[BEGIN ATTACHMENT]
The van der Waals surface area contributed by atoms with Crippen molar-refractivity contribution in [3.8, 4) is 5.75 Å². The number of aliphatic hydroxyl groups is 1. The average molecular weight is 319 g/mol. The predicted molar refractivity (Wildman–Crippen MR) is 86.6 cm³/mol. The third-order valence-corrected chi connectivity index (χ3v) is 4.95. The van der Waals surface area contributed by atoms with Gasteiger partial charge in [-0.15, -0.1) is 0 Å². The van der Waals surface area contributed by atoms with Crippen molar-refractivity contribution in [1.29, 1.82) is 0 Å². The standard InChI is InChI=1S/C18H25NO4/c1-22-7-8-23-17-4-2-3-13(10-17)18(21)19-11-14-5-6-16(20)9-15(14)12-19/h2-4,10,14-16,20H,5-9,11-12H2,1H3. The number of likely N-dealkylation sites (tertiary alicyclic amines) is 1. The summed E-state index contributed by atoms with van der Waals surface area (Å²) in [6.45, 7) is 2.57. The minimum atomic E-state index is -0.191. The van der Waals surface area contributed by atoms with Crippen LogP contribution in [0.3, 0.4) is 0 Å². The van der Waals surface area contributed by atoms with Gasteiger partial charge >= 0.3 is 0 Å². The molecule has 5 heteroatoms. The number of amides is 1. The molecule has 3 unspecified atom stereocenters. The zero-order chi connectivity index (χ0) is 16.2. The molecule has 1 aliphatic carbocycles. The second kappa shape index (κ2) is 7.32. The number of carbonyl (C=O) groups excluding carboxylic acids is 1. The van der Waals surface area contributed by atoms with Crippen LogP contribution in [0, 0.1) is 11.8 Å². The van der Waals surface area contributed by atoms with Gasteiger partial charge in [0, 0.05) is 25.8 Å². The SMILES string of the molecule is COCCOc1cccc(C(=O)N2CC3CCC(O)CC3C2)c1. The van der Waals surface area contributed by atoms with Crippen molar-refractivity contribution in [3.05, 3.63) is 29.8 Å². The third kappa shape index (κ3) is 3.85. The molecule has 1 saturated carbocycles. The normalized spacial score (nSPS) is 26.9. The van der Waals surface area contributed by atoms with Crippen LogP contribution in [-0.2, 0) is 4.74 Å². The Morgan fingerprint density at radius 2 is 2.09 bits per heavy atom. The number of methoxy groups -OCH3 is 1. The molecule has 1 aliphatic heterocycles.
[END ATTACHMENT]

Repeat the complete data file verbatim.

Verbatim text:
The van der Waals surface area contributed by atoms with Crippen molar-refractivity contribution in [3.8, 4) is 5.75 Å². The number of aliphatic hydroxyl groups is 1. The average molecular weight is 319 g/mol. The predicted molar refractivity (Wildman–Crippen MR) is 86.6 cm³/mol. The third-order valence-corrected chi connectivity index (χ3v) is 4.95. The van der Waals surface area contributed by atoms with Gasteiger partial charge in [-0.15, -0.1) is 0 Å². The van der Waals surface area contributed by atoms with Crippen molar-refractivity contribution in [1.29, 1.82) is 0 Å². The standard InChI is InChI=1S/C18H25NO4/c1-22-7-8-23-17-4-2-3-13(10-17)18(21)19-11-14-5-6-16(20)9-15(14)12-19/h2-4,10,14-16,20H,5-9,11-12H2,1H3. The number of likely N-dealkylation sites (tertiary alicyclic amines) is 1. The summed E-state index contributed by atoms with van der Waals surface area (Å²) in [6.45, 7) is 2.57. The minimum atomic E-state index is -0.191. The van der Waals surface area contributed by atoms with Crippen LogP contribution in [0.3, 0.4) is 0 Å². The van der Waals surface area contributed by atoms with Gasteiger partial charge >= 0.3 is 0 Å². The molecule has 5 heteroatoms. The number of amides is 1. The molecule has 3 unspecified atom stereocenters. The zero-order chi connectivity index (χ0) is 16.2. The molecule has 1 aliphatic carbocycles. The second kappa shape index (κ2) is 7.32. The number of carbonyl (C=O) groups excluding carboxylic acids is 1. The van der Waals surface area contributed by atoms with Crippen LogP contribution in [0, 0.1) is 11.8 Å². The van der Waals surface area contributed by atoms with Gasteiger partial charge in [0, 0.05) is 25.8 Å². The SMILES string of the molecule is COCCOc1cccc(C(=O)N2CC3CCC(O)CC3C2)c1. The van der Waals surface area contributed by atoms with Crippen molar-refractivity contribution in [3.05, 3.63) is 29.8 Å². The third kappa shape index (κ3) is 3.85. The molecule has 1 saturated carbocycles. The normalized spacial score (nSPS) is 26.9. The van der Waals surface area contributed by atoms with Crippen LogP contribution in [-0.2, 0) is 4.74 Å². The Morgan fingerprint density at radius 2 is 2.09 bits per heavy atom. The number of methoxy groups -OCH3 is 1. The molecule has 1 aliphatic heterocycles.